The one area where they can be rivals is their authors competing for awards (though again they share a number of authors.) That is a friendly rivalry, or at least it was until perhaps the Puppies. But while Baen can compete for Best Novel and such prizes, it has the same problem as medium publishers like DAW Books, Pyr and other houses that are not giant corporate imprints — it doesn’t have as many of the biggest, most talked about books. It will sometimes get a slot, but it won’t dominate and it won’t be seen as a major rival for acquiring award-winning authors. For Tor and other large houses, Baen doing well at awards is not a bad thing that needs to be countered, especially if they can do other projects with Baen’s award-winning authors.

        So the “rivalry” between the two houses was mostly just cooked up fantasy by Puppy authors who keep trying to paint Baen as their own gated community, much as worked for Trump in the 2016 election. That has been largely detrimental to Baen Books in the field over the last five years or so, though give it a few more years and a lot of people won’t know or forget it. But Tor does not nor ever has seen Baen Books as its rival.

        Liked by 1 person

      4. Ah, Reason: America’s most oxymoronically-named magazine.

        Equating ‘civil libertarian’ with ‘libertarian’ reminds me of a joke I heard many years ago from a Polish acquaintance:

        What’s the difference between socialism and democratic socialism?

        It’s kind of like the difference between a chair and an electric chair.

        Liked by 2 people

      5. Kat’s right. It isn’t a rivalry unless there’s two parties actively involved. If only one of them thinks there’s a rivalry, then it’s just a fixation. The way you’ve phrased it is… well… wrong if you care about what words mean in English.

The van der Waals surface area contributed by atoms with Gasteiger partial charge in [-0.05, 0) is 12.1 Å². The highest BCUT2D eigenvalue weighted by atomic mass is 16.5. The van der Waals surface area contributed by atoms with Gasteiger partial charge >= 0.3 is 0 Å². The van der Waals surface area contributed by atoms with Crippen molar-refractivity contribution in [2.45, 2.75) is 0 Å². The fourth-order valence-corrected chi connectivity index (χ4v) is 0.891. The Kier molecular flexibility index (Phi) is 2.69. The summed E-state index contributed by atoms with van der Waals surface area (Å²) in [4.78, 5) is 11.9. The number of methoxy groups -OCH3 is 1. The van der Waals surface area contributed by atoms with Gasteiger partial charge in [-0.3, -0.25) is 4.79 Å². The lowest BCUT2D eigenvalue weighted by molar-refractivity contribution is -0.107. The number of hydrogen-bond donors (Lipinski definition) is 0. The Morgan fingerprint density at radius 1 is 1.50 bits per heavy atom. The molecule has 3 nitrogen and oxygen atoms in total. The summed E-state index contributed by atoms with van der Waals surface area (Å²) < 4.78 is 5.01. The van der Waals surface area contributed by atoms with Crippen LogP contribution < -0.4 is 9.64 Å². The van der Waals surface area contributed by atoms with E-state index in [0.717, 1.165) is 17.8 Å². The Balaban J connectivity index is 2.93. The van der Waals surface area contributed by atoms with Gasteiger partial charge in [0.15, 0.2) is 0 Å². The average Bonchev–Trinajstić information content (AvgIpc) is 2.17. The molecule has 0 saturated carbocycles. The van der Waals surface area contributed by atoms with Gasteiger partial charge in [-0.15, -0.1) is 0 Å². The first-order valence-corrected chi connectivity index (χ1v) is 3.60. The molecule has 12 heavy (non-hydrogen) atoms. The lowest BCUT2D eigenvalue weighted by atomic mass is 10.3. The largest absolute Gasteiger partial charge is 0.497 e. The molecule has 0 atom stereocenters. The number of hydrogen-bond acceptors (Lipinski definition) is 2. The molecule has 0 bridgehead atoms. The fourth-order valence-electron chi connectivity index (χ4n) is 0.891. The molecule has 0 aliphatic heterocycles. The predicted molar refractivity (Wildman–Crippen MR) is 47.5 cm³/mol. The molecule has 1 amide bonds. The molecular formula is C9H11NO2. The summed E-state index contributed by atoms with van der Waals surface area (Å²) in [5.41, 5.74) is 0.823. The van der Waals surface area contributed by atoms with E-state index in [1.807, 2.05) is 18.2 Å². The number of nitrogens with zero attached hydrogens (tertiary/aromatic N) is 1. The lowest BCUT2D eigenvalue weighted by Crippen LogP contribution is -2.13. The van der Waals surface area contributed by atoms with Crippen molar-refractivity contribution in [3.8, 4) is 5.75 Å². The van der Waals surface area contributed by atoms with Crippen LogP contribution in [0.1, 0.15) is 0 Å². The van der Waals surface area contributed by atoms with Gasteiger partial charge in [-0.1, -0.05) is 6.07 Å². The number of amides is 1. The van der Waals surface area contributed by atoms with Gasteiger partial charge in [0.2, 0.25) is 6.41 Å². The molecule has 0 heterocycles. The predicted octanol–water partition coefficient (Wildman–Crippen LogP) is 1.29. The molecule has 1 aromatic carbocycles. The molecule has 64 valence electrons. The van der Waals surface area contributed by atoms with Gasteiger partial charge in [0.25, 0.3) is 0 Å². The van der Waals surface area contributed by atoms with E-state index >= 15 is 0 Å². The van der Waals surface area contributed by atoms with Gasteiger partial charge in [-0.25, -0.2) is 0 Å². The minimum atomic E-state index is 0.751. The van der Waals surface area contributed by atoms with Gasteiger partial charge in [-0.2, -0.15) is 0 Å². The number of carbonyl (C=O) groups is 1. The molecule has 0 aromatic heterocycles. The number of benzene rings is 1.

Tor really DGAF what Baen is up to. It’s only the Barflies and Puppies that think there’s a rivalry.

        I mean, EGG has a rivalry with the birds outdoors, but they ignore him because he’s always inside.


  3. Tyop patrol reproting in:

    “Toni Weiskopff” should be “Weisskopf”.

    “Bowie’s long and mercurial career had been underlined by the release just two days earlier by his final album Blackstar” — final “by” should be “of” — I think — “release of his final album”

    “On-going series such as Ann Leckie’s Radch Trilogy had new entries including Charles Stross adding to his long-running Laundry series with The Annihilation Score” — This sounds a bit like Stross had added to Leckie’s series. How about — “Ongoing series, like Ann Leckie’s Radch trilogy and Charles Stross’s long-running Laundry series, had new entries …” Also, “ongoing” is one word, no hyphen.

    “The author has stated that the novel is fantasy … which itself lead to fans embroiling themselves in the unresolvable discussion of where the difference between the two sibling genres lie.” “lead” should be “led”. Don’t worry — everyone gets this wrong. “lie” at the end should be “lies”.

    And hey, I learned a new word — psephological! Fortunately I looked it up before saying “This is the weirdest spelling of psychological I ever saw.”

    Liked by 5 people

  4. In the paragraph about the Syrian civil war:

    ” To add to the powder-key element of the conflict, the USA and Russia”



  5. Tyopishness: Jim Butcher’s new steampunk series The Cinder Spires: The Aeronaut’s Windlass

    The Cinder Spires is the series title, The Aeronaut’s Windlass is the first (and still only) novel in the series.

    Liked by 3 people

  6. You need a [6] in the text for your Syrian Civil War footnote.

    >Chambers though had but added emphasis
    had put

    >N.K.Jemisin’s new series: The Fifth Season.
    need a space after K.

    >The author has stated that the novel is fantasy
    Yes, but at the same time saying it was inspired by a NASA sponsored science workshop.

    Liked by 3 people

  7. The deaths of Prince and Bowie, sure, but why no mention of Lemmy? The death of an immortal should surely be a very ominous portent of things to come.


      1. I don’t know, I saw him on stage about 25 years ago and I’m not sure “alive” really fit 100% even back then.

        (Drunk enough he got booed for it by other drunken Irish people.)